Investor Capitalism Prevailed; Now What for Long-Termism? Institutional investors need to continue pushing for board leadership.

Author:Useem, Michael

It has been a quiet revolution.

In the old days, circa 1950, small holders, our parents and their parents, owned most of America's largest publicly traded companies. Now, some 70 years later, they have been replaced by the great institutional holders, Blackrock, Fidelity, State Street and Vanguard among the most prominent.

With trillions of dollars under management and index funds at the core, they now dominate the ownership of virtually all listed companies. One apples-to-oranges but still instructive comparison: the $5 trillion-plus at each of the largest holders exceeds the GDP of almost all countries, including Germany, India and Russia.

Fortunately, that concentration of economic power has come with governance responsibility. Through ratings, proxies and good sense, institutional investors have compelled directors to junk their poison pills, compensate executives with options over cash, institute "lead directors" and sovereign committees, and make boards more workable, less ceremonial.

The age of investor capitalism--professional owners calling the shots instead of senior managers keeping control--has triumphed. We're not gloating over the American way, but a victory dance might be in order.

Yet, if institutional investors stop there, they will have gone only half the distance, provoking a revolution without ensuring that their efforts have led to better managed companies for the long-term, not just short-term returns.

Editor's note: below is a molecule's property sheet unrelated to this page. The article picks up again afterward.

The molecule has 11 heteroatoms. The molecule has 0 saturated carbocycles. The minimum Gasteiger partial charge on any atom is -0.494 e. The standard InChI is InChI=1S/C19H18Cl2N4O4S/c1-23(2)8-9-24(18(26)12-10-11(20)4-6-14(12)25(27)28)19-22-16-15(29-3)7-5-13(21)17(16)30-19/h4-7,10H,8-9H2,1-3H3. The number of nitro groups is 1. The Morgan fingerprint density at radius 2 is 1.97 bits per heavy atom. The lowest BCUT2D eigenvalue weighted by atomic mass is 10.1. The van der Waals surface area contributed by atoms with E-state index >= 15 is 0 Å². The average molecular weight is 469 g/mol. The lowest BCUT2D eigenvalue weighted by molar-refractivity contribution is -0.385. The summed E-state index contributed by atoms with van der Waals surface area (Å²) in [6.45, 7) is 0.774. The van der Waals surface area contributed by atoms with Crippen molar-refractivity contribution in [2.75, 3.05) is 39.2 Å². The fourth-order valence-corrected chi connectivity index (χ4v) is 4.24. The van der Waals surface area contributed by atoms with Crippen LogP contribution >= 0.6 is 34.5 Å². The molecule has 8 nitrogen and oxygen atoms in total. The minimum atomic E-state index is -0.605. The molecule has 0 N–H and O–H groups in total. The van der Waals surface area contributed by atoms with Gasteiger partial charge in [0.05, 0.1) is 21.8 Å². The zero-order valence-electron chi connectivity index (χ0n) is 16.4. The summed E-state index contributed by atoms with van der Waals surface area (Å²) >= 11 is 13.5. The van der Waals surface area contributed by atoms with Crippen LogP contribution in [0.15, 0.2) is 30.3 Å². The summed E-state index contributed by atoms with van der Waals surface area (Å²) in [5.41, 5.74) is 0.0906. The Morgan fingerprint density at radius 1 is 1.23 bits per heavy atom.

Thankfully, many institutional owners in recent years have allied with company directors to finish the job, empowering the latter with a roadmap for co-leading the enterprise.

And as boards become more engaged and exercise greater leadership, directors can and often do bring more long-term thinking into the enterprise.

A detailed study of scientific innovation in large pharmaceutical companies, for instance, found that empowered directors with scientific expertise actively advised company researchers on their long-term discovery agendas, and also that these directors then brought the firm's innovation challenges into the boardroom for deliberation and guidance (

Engaged directors, in other words, are proactively shaping their company's innovation strategy in addition to monitoring it.

And since the major institutions, especially those with indexed funds, have become large and enduring holders in virtually all publicly-traded companies, they have added their voices for long-term thinking...

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